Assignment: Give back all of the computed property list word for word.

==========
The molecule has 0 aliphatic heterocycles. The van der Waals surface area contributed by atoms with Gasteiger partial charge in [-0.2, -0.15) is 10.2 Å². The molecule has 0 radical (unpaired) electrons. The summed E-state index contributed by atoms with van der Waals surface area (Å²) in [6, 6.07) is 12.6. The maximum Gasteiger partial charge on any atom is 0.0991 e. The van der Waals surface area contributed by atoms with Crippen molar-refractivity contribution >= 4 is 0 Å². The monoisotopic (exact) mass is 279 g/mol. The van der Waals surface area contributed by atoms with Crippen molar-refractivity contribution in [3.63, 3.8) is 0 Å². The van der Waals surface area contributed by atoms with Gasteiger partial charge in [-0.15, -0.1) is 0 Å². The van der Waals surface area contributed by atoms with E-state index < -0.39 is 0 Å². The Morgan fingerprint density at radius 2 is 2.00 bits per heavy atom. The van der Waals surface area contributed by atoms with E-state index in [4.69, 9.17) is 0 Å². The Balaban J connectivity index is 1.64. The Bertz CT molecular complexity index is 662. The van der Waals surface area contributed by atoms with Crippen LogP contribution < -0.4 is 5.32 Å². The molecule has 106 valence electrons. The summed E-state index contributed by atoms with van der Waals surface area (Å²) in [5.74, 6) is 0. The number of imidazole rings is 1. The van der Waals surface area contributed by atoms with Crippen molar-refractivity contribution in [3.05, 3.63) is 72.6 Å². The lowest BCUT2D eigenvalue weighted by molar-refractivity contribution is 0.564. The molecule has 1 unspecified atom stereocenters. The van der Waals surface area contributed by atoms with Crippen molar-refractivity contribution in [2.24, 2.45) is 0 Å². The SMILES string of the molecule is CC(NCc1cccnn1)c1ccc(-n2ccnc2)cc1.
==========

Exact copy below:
The molecule has 0 aliphatic heterocycles. The van der Waals surface area contributed by atoms with Gasteiger partial charge in [-0.2, -0.15) is 10.2 Å². The molecule has 0 radical (unpaired) electrons. The summed E-state index contributed by atoms with van der Waals surface area (Å²) in [6, 6.07) is 12.6. The maximum Gasteiger partial charge on any atom is 0.0991 e. The van der Waals surface area contributed by atoms with Crippen molar-refractivity contribution >= 4 is 0 Å². The monoisotopic (exact) mass is 279 g/mol. The van der Waals surface area contributed by atoms with Crippen molar-refractivity contribution in [3.63, 3.8) is 0 Å². The van der Waals surface area contributed by atoms with Gasteiger partial charge in [-0.15, -0.1) is 0 Å². The van der Waals surface area contributed by atoms with E-state index < -0.39 is 0 Å². The Morgan fingerprint density at radius 2 is 2.00 bits per heavy atom. The van der Waals surface area contributed by atoms with E-state index in [4.69, 9.17) is 0 Å². The Balaban J connectivity index is 1.64. The Bertz CT molecular complexity index is 662. The van der Waals surface area contributed by atoms with Crippen LogP contribution < -0.4 is 5.32 Å². The molecule has 106 valence electrons. The summed E-state index contributed by atoms with van der Waals surface area (Å²) in [5.74, 6) is 0. The number of imidazole rings is 1. The van der Waals surface area contributed by atoms with Crippen molar-refractivity contribution in [3.05, 3.63) is 72.6 Å². The lowest BCUT2D eigenvalue weighted by molar-refractivity contribution is 0.564. The molecule has 1 unspecified atom stereocenters. The van der Waals surface area contributed by atoms with Crippen molar-refractivity contribution in [2.24, 2.45) is 0 Å². The SMILES string of the molecule is CC(NCc1cccnn1)c1ccc(-n2ccnc2)cc1.